Inefficiencies in the implementation and management of the federal Direct Loan program may be creating headaches for students and putting borrowers' credit at risk, according to a letter sent today by several House and Senate Republicans to Government Accountability Office (GAO) Comptroller General Gene Dodaro.
The letter was signed by House Education and the Workforce Chairman John Kline (R-MN), Subcommittee on Higher Education and Workforce Training Chairwoman Virginia Foxx (R-NC), Representative Judy Biggert (R-IL), Senate Committee on Health, Education, Labor, and Pensions (HELP) Ranking Member Michael B. Enzi (R-WY), Senator Lamar Alexander (R-TN), and Senator Tom Coburn (R-OK).
In the letter, the House and Senate leaders state concerns about rumored implementation challenges facing the Direct Loan program, and ask the GAO to provide information about the Department of Education's administrative and debt collection processes:
[W]e are increasingly concerned the department may not be appropriately managing student debt, particularly when helping borrowers who have defaulted on their loan payments.
Under the Direct Loan program, borrowers who are in default can "rehabilitate" their loan and return their credit to good standing by making a certain number of consecutive payments on their loans. Unfortunately, we recently heard from a borrower who claims to have made the required amount of on-time payments in an effort to rehabilitate his loan, but, due to the department's delays, is unable to remove the black mark of default from his credit report and take advantage of better repayment options.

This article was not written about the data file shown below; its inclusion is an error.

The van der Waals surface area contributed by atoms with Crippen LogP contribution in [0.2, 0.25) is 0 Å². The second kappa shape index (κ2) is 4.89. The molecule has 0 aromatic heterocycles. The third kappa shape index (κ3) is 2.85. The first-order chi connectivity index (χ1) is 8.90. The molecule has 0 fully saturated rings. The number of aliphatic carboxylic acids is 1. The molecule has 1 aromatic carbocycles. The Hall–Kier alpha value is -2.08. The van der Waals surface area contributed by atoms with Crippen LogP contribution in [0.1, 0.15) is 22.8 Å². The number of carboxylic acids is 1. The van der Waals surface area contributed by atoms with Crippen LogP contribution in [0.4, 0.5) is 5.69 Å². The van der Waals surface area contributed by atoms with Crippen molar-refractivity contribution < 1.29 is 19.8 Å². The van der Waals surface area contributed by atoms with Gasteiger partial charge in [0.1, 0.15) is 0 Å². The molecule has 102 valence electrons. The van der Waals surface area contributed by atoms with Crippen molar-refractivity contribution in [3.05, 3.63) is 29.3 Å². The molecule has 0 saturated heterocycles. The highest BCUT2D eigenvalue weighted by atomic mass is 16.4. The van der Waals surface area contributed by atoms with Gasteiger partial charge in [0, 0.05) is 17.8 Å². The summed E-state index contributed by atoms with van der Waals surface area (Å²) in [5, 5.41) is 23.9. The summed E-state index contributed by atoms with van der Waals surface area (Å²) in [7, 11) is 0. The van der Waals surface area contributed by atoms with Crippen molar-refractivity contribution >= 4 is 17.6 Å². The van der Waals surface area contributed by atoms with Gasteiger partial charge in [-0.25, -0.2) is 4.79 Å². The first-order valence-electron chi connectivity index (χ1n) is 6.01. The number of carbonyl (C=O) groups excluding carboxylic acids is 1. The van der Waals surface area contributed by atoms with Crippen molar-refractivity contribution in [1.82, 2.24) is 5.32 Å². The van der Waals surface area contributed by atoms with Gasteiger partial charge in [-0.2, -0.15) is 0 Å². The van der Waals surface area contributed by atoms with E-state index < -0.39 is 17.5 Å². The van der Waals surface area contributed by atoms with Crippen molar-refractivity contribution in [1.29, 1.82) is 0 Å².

As part of our oversight responsibilities, it is important for us to understand challenges with the Direct Loan program. Bureaucratic problems within the department that are creating additional issues for borrowers could have serious implications not only for the Direct Loan program, but also for the financial stability of all student loan borrowers.
In 2010, Democrats approved a federal takeover of the student loan industry. With the elimination of the Federal Family Education Loan program and transition to 100 percent direct lending, the federal government now originates and oversees every single new higher education loan in the country. Since the transition to the Direct Loan program, bureaucratic problems with loan rehabilitation and breaches of borrowers' personal security have come to light. This raises concerns that the department is improperly managing student debt, putting borrowers at serious risk. Adding insult to injury, a recent Bloomberg report reveals some students are being harassed during the debt collection process, indicating the department's collectors could be in violation of Fair Debt Collection laws.
House Education and the Workforce Committee Republicans are interested in hearing from borrowers and institution officials who have experienced difficulties with the Direct Loan Program, such as problems rehabilitating loans, issues with debt collection, privacy concerns, and poor customer service.